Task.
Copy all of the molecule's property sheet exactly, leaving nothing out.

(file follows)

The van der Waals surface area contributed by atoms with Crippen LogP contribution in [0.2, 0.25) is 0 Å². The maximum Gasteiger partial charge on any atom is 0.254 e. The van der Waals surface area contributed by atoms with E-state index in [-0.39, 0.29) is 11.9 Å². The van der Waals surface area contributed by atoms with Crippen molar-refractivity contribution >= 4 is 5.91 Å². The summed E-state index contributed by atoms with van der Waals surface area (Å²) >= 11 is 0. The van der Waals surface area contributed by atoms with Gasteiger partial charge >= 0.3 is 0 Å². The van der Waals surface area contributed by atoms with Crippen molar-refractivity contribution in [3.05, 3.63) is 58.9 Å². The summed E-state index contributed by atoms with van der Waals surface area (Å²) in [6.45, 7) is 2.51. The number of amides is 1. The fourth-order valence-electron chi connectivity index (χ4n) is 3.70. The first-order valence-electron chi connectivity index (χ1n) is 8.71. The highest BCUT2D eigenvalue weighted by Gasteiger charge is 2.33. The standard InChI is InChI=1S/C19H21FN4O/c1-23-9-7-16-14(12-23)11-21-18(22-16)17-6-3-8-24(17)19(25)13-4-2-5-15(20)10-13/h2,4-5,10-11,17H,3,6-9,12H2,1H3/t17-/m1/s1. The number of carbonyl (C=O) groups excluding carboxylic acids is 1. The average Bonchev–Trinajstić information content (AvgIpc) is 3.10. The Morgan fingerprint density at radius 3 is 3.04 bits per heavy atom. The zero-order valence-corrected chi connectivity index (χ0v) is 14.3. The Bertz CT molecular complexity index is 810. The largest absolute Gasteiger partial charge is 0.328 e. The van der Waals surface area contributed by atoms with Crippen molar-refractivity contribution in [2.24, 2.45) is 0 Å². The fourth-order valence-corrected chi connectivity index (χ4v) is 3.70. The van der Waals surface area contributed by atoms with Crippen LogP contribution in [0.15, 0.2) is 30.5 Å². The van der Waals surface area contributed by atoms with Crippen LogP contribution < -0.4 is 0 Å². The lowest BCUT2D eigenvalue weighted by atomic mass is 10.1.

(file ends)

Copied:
The van der Waals surface area contributed by atoms with Crippen LogP contribution in [0.2, 0.25) is 0 Å². The maximum Gasteiger partial charge on any atom is 0.254 e. The van der Waals surface area contributed by atoms with E-state index in [-0.39, 0.29) is 11.9 Å². The van der Waals surface area contributed by atoms with Crippen molar-refractivity contribution >= 4 is 5.91 Å². The summed E-state index contributed by atoms with van der Waals surface area (Å²) >= 11 is 0. The van der Waals surface area contributed by atoms with Gasteiger partial charge >= 0.3 is 0 Å². The van der Waals surface area contributed by atoms with Crippen molar-refractivity contribution in [3.05, 3.63) is 58.9 Å². The summed E-state index contributed by atoms with van der Waals surface area (Å²) in [6.45, 7) is 2.51. The number of amides is 1. The fourth-order valence-electron chi connectivity index (χ4n) is 3.70. The first-order valence-electron chi connectivity index (χ1n) is 8.71. The highest BCUT2D eigenvalue weighted by Gasteiger charge is 2.33. The standard InChI is InChI=1S/C19H21FN4O/c1-23-9-7-16-14(12-23)11-21-18(22-16)17-6-3-8-24(17)19(25)13-4-2-5-15(20)10-13/h2,4-5,10-11,17H,3,6-9,12H2,1H3/t17-/m1/s1. The number of carbonyl (C=O) groups excluding carboxylic acids is 1. The average Bonchev–Trinajstić information content (AvgIpc) is 3.10. The Morgan fingerprint density at radius 3 is 3.04 bits per heavy atom. The zero-order valence-corrected chi connectivity index (χ0v) is 14.3. The Bertz CT molecular complexity index is 810. The largest absolute Gasteiger partial charge is 0.328 e. The van der Waals surface area contributed by atoms with Crippen molar-refractivity contribution in [2.24, 2.45) is 0 Å². The fourth-order valence-corrected chi connectivity index (χ4v) is 3.70. The van der Waals surface area contributed by atoms with Crippen LogP contribution in [0.15, 0.2) is 30.5 Å². The van der Waals surface area contributed by atoms with Crippen LogP contribution < -0.4 is 0 Å². The lowest BCUT2D eigenvalue weighted by atomic mass is 10.1.